Development of a tumor forecast system for cancer interception
The revolution in technologies provides the opportunity to uncover hundreds of cancer proteins that interact with normal cells. These large datasets require new data science methods to interpret them into clinically actionable information.
A team led by Dr. Elana Fertig has developed new artificial intelligence methods and protocols that enable us to monitor immune cell response in spatial-transcriptomics and spatial proteomics technologies. These techniques are being adapted across NCI research projects through the Informatics Technologies in Cancer Research Consortium and other National Consortia. A postdoctoral fellow in the Fertig Lab, Dr. Atul Desphande, developed the new SpaceMarkers approach to discover communication networks between tumor and immune cells. The new knowledge gained about tumor biology from these computational methods are now enabling us to adapt the mathematics of chaos theory employed for weather forecasting to tumor biology. These mathematical approaches will enable us to predict the impact of new cancer therapies, providing new methods to perform clinical trials computationally.
Patient avatars for therapeutic selection
Patient-derived organoids are 3-dimensional cell cultures created from each patient’s cancer cells that can be used to examine specific characteristics of a patient’s tumor. Dr. Jackie Zimmerman and Dr. Richard Burkhart have developed methods to co-culture tumor cells and their surrounding normal cells, such as fibroblasts and immune cells, to create a model for testing new drugs to individualize treatment that will most benefit each patient. In collaboration with the Department of Pathology, this discovery work is now being adapted for testing patient tumors for drug sensitivity in clinical trials.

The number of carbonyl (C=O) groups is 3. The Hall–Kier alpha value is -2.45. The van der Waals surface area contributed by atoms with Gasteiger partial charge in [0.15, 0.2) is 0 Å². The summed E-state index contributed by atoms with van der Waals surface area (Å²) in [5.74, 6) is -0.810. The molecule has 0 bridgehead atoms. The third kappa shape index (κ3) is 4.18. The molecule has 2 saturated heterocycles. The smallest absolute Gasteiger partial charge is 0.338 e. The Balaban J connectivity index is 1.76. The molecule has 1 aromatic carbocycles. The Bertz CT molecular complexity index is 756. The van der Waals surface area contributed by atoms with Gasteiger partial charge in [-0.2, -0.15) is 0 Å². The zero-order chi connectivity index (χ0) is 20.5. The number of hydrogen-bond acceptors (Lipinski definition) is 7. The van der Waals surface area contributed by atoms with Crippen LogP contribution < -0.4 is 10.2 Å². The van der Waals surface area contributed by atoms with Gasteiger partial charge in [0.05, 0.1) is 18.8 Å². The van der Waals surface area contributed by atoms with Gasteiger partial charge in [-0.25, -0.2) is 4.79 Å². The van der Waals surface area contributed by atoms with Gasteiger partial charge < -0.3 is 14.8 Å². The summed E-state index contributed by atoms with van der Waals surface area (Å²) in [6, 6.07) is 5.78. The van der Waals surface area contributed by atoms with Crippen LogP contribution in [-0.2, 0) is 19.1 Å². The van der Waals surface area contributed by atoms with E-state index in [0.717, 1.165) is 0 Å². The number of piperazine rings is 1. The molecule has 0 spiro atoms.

Mapping the complex interactions of tumor cells with normal cells that grow around them
Through collaborations with genomics and proteomic technology companies, we are advancing state of the art single-cell technologies and spatial molecular technologies to uncover the function of cells in the tumor at new scales. The Convergence Institute uses these technologies as part of standard practice in our clinical trials. This research enables us to uncover biomarkers to predict the effect of new therapeutic strategies and to discover new targets for drug development. Our leadership’s translation of these technologies to the clinic is recognized by national consortia. For example, Dr. Luciane Kagohara was selected participate in 10X Genomics’ Clinical Translation Research Network for translational applications of spatial transcriptomics; and Dr. Robert Anders leads a nation-wide working group to adapt the CODEX (CO Detection by Indexing) spatial proteomics technology for translational research. We are also broadly disseminating these technologies to the greater Johns Hopkins University community through founding a new cancer center shared resource led by Dr. Won Jin Ho. This shared resource provides single-cell and spatial proteomics using Mass Cytometry (CyTOF) and Imaging Mass Cytometry (IMC) at scale to investigators conducting both laboratory and clinical research.
Drs. Elizabeth Jaffee and Neeha Zaidi are working to use genetic data from patient tumors to identify specific proteins unique to a patient’s cancer, called neoantigens, that can be used to produce patient specific vaccines for cancer treatment and cancer prevention. Their clinical trial testing a vaccine containing mutated KRAS peptides in individuals at risk for pancreatic cancer who inherited a cancer-causing gene mutation, or have family history of disease, was recently featured by Science. When a person develops pancreatic cancer, one of the first genes to mutate is KRAS. KRAS is present in 90% of advanced pancreatic cancers. This vaccine instructs the body’s immune system to attack and suppress the production of KRAS, with the goal of stopping cancer progression or preventing disease in high-risk individuals.